A tab may be selected at block 410. The tab may be selected in many different manners. In one embodiment, tab may be selected by positioning a pointer on the tab and holding down a mouse button. At 412 a determination may be made as to the position of the selected tab. If the tab has moved a predetermined distance, then the tab is shown as a floating window at 414. the tab may be moved by moving the mouse while holding down a mouse button. However, many different processes may be utilized for selecting and moving a tab, object, and/or frame without straying from the concepts disclosed herein.
At 416 a determination may be made if the floating window is over a frame with available dropzones. If the floating window is over a frame with available dropzone, an over lay may be shown 418 indicating the available dropzones within the frame the floating window is hovering over. At 420 the particular dropzone that the floating window is hovering over may be indicated. This may assist the user in determining an acceptable dropzone to insert the tab into, as well as the layout of the new configuration.
At 422 a determination may be made if the floating window has been within an available dropzone for a predetermined amount of time. If such a determination is made, the floating window may be inserted into that dropzone at 424. Once the tab is inserted, the adjacent tabs within the frames, both originating and target, may be resized at 426, based at least in part upon the removal and/or insertion of the tab. This may give the user an indication of what the inserted tab may look like in the frame and/or document. If the user does not like the placement, the user may move the tab again and the process may be repeated from 412 above. The user may move the floating window to a second dropzone, and the adjacent tabs from the inserted dropzone may resize.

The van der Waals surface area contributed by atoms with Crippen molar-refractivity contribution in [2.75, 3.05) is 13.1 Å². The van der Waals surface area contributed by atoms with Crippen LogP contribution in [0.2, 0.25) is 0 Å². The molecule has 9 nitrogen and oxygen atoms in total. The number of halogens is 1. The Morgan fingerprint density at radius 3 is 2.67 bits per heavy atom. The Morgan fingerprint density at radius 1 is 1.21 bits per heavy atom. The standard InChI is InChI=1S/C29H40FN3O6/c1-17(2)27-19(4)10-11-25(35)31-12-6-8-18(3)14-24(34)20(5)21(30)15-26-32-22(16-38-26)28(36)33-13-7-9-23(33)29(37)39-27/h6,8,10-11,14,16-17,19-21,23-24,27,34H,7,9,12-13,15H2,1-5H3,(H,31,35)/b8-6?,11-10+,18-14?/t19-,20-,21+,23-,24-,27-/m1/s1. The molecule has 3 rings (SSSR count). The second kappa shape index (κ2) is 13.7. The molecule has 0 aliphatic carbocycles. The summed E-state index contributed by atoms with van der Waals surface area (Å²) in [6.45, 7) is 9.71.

If the user approves of the placement of the tab, the tab may be deselected at 428. Deselection may be the user releasing the mouse button. However, many other deselection methods and/or techniques may be utilized without straying from the concepts disclosed herein. Once the tab is deselected, it may be placed in the indicated dropzone at the indicated location at 430. The process then flows to continue at 432.
The resizing of objects, the displaying of dropzones, and/or the repositioning of other tabs, frames, and/or objects as described with respect to
Referring now to
In one embodiment, Southbridge chip 518 may be utilized to control input/output functions, the basic input/out system (BIOS), an interrupt control functions of Integrated Drive Electronics (IDE) devices such as hard disks or compact disk-read only memory (CD-ROM) devices or the like, although the scope of claimed subject matter is not limited in this respect. Random access memory (RAM) 522 may couple to Northbridge chip 516 via main memory bus 524, and input/output (I/O) controller 526 may also couple to Northbridge chip 516 via I/O bus 528. In one embodiment, I/O controller 526 and I/O bus 528 may be in compliance with a Small Computer Systems Interface (SCSI) specification such as the American National Standards Institute (ANSI) X3.131-1994 SCSI-2 specification, although the scope of claimed subject matter is not limited in this respect. In an alternative embodiment, I/O controller 526 and I/O bus 528 may be in compliance with a Peripheral Component Interconnect (PCI) bus, although the scope of claimed subject matter is not limited in this respect.